Yellowstone officials: Rare white buffalo sacred to Native Americans not seen since June 4 birth

Yellowstone National Park officials said Friday a rare white buffalo sacred to Native Americans has not been seen since its birth on June 4.

The birth of the white buffalo, which fulfilled a Lakota prophecy that portends better times, was the first recorded in Yellowstone history and is a landmark event for the recovery of buffalo, said park officials in confirming the birth for the first time.

It is an extraordinarily rare occurrence: A white buffalo, also known as bison, is born in the wild once in every 1 million births, or even less frequently, the park said.

Whether the calf — named Wakan Gli, which means “Return Sacred” in Lakota — is still alive is unknown.

The park's statement mentioned that each spring, about one in five calves die shortly after birth due to natural hazards but officials declined to directly respond to questions about whether they believed it has died.

They confirmed the birth of the white buffalo after receiving photos and reports from multiple park visitors, professional wildlife watchers, commercial guides and researchers. But since June 4, park staffers have not been able to find it and officials are not aware of any other confirmed sightings in the park, one of the last sanctuaries for free-roaming American bison.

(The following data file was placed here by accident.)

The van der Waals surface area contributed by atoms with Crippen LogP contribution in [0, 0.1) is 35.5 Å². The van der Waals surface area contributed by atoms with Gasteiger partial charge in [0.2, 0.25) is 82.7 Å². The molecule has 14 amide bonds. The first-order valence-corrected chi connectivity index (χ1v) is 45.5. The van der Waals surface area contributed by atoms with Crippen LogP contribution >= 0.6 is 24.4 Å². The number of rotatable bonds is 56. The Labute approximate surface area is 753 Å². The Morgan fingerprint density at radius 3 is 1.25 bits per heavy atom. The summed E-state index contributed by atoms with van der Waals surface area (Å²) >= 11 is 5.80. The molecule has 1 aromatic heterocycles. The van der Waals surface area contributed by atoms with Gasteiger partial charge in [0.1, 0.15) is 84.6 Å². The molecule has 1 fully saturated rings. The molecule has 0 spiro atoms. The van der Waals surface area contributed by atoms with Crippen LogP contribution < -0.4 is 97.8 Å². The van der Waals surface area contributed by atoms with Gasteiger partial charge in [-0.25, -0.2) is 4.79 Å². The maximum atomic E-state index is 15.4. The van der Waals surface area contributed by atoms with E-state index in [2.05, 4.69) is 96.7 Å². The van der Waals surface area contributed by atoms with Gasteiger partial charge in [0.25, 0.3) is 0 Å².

Rangers that regularly work in the more accessible areas of the park, as well as its backcountry, have not seen the animal, park spokesperson Morgan Warthin said.

Native American leaders earlier this week held a ceremony to honor the sacred birth of the animal and give the name. Lakota members caution that the prophecy tied to the birth of the white buffalo is also a signal that more must be done to protect the earth and its animals.

Suspicion about the calf's fate has grown as weeks have passed without another sighting since its birth in the Lamar Valley, a prime spot for wildlife viewing in Yellowstone. Young buffalo can fall victim to predators, river currents, illness and other hazards.

Mike Mease, a co-founder of the Buffalo Field Campaign, a conservation group that works with tribes to protect and honor wild buffalo and hosted this week’s ceremony, said he thinks the calf is alive somewhere in the park, away from the roads and walkways most visitors stick to. He said a grizzly bear seen by Yellowstone visitors earlier this month with five cubs, an unusually large brood, has not been seen since either.

But the most important thing about the white buffalo is that a prophecy, which is both a warning and a blessing, has been fulfilled, Mease said.

“Whether it’s dead or alive, the message has been relayed from the heavens and times are different now. We have to make changes for the future,” he said.